EmployeesHandbookTerminations

How Solid is Your Employee Handbook?: Employee Sets Record for Longest Absence

How important is a good attendance policy?  Consider the case of a 69-year-old Spanish civil servant who gained international notoriety.  It seems that this particular water utility employee held what we hope was an unmatched record: the employee grabbed the slacker brass ring and was absent from work for a total of six years, while still collecting a check.    Add in the fact that no one noticed he wasn’t reporting to work and it’s easy to see how this employee made international headlines.

 

It is unlikely that any business owner would commit a similar oversight.  Even so, this cautionary tale does provide some lessons for all business owners with respect to employee attendance policies.  Here are a few quick tips.

 

1.            Handbooks are Essential

 

Never underestimate the power of a well-written handbook!  Attendance expectations should be clearly articulated in the handbook to avoid any misinterpretations.  An ambiguous term like “regular attendance” might mean many different things.  To the stalwart, conscientious employee, regular attendance may mean a near perfect attendance record.  To that employee who is clamoring for work-life balance, regular attendance might be measured in far different terms.   It’s essential that the handbook clearly define what is considered acceptable attendance, with specificity.

 

2.            Remember the Ever-Changing Law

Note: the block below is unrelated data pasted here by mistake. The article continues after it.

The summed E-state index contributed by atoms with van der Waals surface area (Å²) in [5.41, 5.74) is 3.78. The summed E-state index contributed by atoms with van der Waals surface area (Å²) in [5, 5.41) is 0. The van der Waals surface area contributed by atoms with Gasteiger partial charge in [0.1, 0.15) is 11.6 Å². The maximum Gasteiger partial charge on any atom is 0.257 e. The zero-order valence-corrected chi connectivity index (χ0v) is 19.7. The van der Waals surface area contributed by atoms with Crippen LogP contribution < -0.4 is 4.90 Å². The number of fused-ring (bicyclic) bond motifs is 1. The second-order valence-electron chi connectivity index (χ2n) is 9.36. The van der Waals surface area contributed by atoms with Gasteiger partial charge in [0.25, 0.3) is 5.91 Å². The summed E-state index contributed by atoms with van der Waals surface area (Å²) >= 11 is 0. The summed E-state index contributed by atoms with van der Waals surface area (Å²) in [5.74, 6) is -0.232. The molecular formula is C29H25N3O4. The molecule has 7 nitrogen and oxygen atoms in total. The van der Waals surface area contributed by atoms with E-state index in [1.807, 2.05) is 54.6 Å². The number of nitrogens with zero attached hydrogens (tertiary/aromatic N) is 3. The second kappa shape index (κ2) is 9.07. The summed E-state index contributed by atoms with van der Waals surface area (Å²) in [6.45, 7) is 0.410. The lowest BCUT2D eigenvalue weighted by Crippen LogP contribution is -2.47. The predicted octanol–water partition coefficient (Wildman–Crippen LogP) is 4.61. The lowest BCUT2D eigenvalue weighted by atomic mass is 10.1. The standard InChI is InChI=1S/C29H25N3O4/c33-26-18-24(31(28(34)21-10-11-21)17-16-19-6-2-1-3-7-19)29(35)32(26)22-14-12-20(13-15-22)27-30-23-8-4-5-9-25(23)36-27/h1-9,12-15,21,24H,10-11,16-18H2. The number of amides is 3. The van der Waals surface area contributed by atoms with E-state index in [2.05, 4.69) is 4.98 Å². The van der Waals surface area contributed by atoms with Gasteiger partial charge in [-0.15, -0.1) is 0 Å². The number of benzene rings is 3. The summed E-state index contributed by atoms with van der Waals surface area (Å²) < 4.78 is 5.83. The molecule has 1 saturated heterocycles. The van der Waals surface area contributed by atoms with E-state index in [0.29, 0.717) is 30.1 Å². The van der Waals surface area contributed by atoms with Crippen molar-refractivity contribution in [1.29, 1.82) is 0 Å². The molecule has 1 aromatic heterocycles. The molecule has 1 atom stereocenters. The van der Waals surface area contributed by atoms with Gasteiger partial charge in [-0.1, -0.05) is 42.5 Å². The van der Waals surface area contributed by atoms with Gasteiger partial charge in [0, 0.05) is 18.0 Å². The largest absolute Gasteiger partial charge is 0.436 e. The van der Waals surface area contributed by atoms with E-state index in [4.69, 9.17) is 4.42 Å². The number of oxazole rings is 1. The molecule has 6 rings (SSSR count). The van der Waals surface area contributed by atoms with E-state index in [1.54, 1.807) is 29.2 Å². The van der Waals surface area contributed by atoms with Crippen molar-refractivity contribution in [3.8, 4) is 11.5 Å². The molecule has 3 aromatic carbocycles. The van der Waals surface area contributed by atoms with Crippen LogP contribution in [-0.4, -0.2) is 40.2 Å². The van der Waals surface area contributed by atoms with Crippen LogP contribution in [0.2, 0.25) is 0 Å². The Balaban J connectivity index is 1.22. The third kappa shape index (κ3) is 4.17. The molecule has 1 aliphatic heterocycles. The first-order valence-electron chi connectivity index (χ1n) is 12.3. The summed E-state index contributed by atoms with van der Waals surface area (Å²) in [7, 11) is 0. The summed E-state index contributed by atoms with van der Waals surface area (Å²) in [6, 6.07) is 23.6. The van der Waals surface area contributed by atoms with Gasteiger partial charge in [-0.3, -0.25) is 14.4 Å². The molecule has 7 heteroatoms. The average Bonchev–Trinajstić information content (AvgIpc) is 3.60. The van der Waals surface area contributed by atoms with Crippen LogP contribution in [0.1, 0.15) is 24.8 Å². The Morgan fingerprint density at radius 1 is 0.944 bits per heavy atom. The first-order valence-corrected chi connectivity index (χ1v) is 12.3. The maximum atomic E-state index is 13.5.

Labor and Employment laws are among the most rapidly changing laws in the entire country, particularly when it comes to laws impacting an employee’s right to leave.   In addition to federal regulations, many states, and even localities, have also issued laws that require an employer to provide employees with paid time off work.   These so-called Sick Time laws often give employees the right to take a number of days off for an illness, but many times do not allow an employee to request substantiating information from a healthcare provider.

 

3.            Remember to Consider other Employment Laws

 

Attendance rules don’t just implicate a company’s compliance with leave statutes.  Companies must also consider the implication attendance rules have on discrimination laws.  For instance, if attendance rules unnecessarily burden workers by requiring return to work documentation or tend to negatively impact one protected class, the rules may have a discriminatory impact, even if this was not the intend. In addition, the EEOC has been clear: bright line attendance and leave rules may violate the Americans with Disabilities Act.  Attendance rules should be regularly reviewed for compliance.

 

4.            Ensure Accountability

 

The most thoroughly written laws serve no purpose if frontline managers are not empowered to enforce them.  Managers and supervisors must be given the tools necessary to apply the rules.  While this seems like common sense, managers who do not feel adequately trained may be slow to hold line employees accountable and miss opportunities for enforcement.

 

The old adage goes:  A fair day’s pay for a fair day’s work.  This puts the onus on both employer and employee.  The employee must be present to perform that day’s work and the employer must be in a position to hold the employee accountable.  By performing a quick tune-up of attendance policies, businesses can ensure they are in the best position possible to drive regular attendance, increased productivity and maximum profitability.

 

Author: Edwina Maxwell, VP of Sales & Client Relations, at Modern Business Associates (MBA), received her J.D. from Stetson University College of Law.  Maxwell oversees the development of customized, scalable client solutions, with a focus on top-notch service.  Prior to joining MBA in 2006, Maxwell was employed by the City of St. Petersburg’s Police Department.

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